The Whole Woman

Front Cover
A.A. Knopf, 1999 - Social Science - 373 pages
Thirty years after The Female Eunuch galvanized the women's liberation movement, Germaine Greer launches a fiery sequel assessing the state of womanhood and proclaiming that the time has come to get angry again.
With passionate rhetoric, unique authority, and outrageous humor, The Whole Woman reveals how women have been sideswiped and sidetracked in the quest for liberation, duped into settling for an ersatz equality. Greer argues that women have come a long way in the past three decades, but that innumerable forms of insidious discrimination and exploitation persist in every area of life--from the care of the body to the care of the household, from the workplace to the marketplace. She startles us with her demonstration that the oft-repeated claim that "women can have it all" is merely a pacifying illusion--that things are getting worse, and that action is necessary now.
The Whole Woman is a shattering critique of the complacency and denial that have replaced feminist determination and militancy, and of a society that has done little to maintain the momentum for change. It is also a call to arms--forceful and impossible to ignore.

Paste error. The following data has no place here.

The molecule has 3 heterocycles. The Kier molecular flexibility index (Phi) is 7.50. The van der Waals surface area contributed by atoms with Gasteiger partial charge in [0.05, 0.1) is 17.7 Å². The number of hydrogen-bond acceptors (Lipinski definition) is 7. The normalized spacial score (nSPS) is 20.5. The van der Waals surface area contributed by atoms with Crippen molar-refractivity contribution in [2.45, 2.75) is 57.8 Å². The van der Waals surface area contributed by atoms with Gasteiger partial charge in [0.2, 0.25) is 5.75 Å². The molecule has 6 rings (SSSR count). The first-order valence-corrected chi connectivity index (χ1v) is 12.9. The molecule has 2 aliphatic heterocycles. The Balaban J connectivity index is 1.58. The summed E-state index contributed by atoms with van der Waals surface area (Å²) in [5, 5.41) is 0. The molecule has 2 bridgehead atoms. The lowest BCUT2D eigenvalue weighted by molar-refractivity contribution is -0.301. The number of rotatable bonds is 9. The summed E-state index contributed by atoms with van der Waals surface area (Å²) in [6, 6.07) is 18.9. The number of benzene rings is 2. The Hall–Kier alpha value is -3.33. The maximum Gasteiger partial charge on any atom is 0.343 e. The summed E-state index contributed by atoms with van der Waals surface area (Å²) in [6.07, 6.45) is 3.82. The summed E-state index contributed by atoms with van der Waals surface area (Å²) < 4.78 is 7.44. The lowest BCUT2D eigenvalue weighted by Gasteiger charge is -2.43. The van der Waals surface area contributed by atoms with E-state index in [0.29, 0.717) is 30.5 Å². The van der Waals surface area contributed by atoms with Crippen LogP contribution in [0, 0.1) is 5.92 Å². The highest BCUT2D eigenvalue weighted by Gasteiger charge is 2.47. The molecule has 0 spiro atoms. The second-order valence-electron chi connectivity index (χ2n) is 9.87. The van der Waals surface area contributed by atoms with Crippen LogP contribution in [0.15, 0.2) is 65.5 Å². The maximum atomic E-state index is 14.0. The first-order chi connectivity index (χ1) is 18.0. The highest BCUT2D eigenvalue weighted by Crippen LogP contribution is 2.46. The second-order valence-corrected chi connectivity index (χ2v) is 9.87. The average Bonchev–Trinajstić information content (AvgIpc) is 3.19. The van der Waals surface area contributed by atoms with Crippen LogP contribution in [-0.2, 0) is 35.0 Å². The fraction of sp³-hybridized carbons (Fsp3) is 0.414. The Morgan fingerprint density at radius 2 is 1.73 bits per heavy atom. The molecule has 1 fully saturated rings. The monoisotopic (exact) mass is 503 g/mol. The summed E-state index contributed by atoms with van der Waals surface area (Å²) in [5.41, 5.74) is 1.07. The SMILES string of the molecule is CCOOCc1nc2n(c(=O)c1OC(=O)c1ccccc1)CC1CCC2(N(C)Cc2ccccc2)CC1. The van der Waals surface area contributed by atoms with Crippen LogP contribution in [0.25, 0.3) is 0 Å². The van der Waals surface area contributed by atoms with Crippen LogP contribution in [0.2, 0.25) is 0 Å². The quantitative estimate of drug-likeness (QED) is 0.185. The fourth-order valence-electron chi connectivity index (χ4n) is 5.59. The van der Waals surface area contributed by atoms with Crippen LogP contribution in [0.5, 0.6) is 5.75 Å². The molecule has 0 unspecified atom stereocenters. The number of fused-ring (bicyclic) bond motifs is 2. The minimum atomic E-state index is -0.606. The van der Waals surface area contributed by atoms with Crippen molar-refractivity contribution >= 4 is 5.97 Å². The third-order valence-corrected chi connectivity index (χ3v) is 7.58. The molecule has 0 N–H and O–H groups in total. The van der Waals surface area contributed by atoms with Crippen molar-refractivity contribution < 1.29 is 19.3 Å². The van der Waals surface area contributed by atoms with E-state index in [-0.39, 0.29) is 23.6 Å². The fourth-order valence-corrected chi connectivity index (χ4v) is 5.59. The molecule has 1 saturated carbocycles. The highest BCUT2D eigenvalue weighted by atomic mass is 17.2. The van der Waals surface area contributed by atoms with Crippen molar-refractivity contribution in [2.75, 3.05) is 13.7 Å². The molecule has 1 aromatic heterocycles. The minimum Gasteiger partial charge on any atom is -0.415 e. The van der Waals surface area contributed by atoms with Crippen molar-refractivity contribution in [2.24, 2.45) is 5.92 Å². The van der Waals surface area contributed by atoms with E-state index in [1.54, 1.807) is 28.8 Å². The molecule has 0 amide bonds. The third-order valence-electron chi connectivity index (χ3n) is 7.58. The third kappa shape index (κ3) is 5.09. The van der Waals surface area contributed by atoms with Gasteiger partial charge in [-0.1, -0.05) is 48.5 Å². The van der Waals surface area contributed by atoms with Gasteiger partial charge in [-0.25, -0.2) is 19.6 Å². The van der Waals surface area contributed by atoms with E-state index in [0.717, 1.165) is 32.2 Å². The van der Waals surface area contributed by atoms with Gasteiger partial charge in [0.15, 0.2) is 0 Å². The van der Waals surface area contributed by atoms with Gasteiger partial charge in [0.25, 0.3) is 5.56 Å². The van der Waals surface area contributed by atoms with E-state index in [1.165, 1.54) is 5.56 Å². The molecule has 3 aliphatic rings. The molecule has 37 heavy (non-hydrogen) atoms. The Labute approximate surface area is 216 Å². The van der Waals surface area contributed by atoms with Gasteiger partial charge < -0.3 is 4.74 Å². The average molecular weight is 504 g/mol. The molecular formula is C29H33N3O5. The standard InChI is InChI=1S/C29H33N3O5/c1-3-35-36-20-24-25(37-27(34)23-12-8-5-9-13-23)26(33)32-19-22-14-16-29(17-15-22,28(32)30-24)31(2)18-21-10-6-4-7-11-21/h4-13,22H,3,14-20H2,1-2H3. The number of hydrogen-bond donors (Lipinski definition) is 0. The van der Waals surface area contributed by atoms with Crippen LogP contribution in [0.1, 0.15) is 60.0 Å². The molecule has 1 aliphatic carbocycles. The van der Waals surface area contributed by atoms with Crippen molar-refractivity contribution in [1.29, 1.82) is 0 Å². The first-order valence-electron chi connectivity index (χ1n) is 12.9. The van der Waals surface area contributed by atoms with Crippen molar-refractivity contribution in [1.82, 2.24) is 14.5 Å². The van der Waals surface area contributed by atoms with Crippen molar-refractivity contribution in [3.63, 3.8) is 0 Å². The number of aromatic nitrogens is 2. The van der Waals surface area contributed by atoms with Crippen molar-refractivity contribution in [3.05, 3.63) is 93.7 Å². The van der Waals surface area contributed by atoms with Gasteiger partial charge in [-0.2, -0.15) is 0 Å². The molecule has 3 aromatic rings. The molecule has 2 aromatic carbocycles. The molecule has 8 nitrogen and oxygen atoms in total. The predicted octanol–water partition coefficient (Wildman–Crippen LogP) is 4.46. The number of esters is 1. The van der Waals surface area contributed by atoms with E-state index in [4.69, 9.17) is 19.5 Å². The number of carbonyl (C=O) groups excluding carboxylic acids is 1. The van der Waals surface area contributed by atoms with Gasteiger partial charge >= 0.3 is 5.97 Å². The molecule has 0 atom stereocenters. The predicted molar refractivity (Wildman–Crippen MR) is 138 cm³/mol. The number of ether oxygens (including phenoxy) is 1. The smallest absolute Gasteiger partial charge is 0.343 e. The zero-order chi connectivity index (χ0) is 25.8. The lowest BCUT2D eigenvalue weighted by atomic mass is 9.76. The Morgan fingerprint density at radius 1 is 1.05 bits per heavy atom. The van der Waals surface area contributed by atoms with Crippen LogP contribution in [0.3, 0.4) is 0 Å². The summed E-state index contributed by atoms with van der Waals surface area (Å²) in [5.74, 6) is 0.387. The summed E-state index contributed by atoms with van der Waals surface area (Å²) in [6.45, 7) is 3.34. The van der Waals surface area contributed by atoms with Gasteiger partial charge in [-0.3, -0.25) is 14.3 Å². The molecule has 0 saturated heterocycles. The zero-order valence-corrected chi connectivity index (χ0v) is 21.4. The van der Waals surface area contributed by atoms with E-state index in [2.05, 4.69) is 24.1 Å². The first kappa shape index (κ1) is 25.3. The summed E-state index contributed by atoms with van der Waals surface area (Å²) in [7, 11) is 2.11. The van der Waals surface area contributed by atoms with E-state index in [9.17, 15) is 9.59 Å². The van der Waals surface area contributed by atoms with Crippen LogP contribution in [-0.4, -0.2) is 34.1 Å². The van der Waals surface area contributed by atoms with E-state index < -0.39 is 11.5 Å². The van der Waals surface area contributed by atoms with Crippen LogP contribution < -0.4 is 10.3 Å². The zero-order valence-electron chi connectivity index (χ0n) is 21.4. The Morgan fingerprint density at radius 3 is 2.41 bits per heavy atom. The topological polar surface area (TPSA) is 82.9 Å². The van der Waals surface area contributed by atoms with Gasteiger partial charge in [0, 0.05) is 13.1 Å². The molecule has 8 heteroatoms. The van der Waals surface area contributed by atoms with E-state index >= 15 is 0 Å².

From inside the book

What people are saying - Write a review

THE WHOLE WOMAN

User Review  - Kirkus

Greer's ba-a-a-ck in top effing form, as she might say. This book takes up where The Female Eunuch left off, trashing the optimists who believe feminism has moved women along and the what-have-you ... Read full review

LibraryThing Review

User Review  - urduha - LibraryThing

If you think feminism as a movement is irrelevant, read this book and get real. Ms. Greer feels "It's time to get angry again", and her thoughtful essays will inspire you to do just that. She will ... Read full review

Contents

WARMUP
7
BODY
21
Beauty
23
Copyright

35 other sections not shown

Other editions - View all

Common terms and phrases

About the author (1999)

Germaine Greer's books include The Female Eunuch; The Obstacle Race; Sex and Destiny; The Madwoman's Underclothes; Daddy, We Hardly Knew You; The Change; and Slip-shod Sibyls. She is Professor of English and Comparative Literary Studies at Warwick University, England.

Bibliographic information